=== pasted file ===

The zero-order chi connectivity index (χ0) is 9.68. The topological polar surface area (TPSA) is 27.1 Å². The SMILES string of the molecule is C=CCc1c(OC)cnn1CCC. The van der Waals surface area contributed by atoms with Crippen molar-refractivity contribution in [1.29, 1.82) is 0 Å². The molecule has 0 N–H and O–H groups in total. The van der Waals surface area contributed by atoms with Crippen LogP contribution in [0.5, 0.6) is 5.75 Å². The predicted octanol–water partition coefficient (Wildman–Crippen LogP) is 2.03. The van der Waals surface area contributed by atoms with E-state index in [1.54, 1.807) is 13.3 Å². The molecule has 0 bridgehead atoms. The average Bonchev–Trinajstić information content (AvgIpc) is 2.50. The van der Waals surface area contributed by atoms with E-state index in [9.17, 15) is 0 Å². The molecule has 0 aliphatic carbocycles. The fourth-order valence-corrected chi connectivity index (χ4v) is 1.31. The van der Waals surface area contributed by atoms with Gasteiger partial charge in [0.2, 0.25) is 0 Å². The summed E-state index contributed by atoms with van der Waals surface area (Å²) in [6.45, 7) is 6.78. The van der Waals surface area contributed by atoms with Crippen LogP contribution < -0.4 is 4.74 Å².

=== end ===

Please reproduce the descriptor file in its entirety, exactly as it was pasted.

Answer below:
The zero-order chi connectivity index (χ0) is 9.68. The topological polar surface area (TPSA) is 27.1 Å². The SMILES string of the molecule is C=CCc1c(OC)cnn1CCC. The van der Waals surface area contributed by atoms with Crippen molar-refractivity contribution in [1.29, 1.82) is 0 Å². The molecule has 0 N–H and O–H groups in total. The van der Waals surface area contributed by atoms with Crippen LogP contribution in [0.5, 0.6) is 5.75 Å². The predicted octanol–water partition coefficient (Wildman–Crippen LogP) is 2.03. The van der Waals surface area contributed by atoms with E-state index in [1.54, 1.807) is 13.3 Å². The molecule has 0 bridgehead atoms. The average Bonchev–Trinajstić information content (AvgIpc) is 2.50. The van der Waals surface area contributed by atoms with E-state index in [9.17, 15) is 0 Å². The molecule has 0 aliphatic carbocycles. The fourth-order valence-corrected chi connectivity index (χ4v) is 1.31. The van der Waals surface area contributed by atoms with Gasteiger partial charge in [0.2, 0.25) is 0 Å². The summed E-state index contributed by atoms with van der Waals surface area (Å²) in [6.45, 7) is 6.78. The van der Waals surface area contributed by atoms with Crippen LogP contribution < -0.4 is 4.74 Å².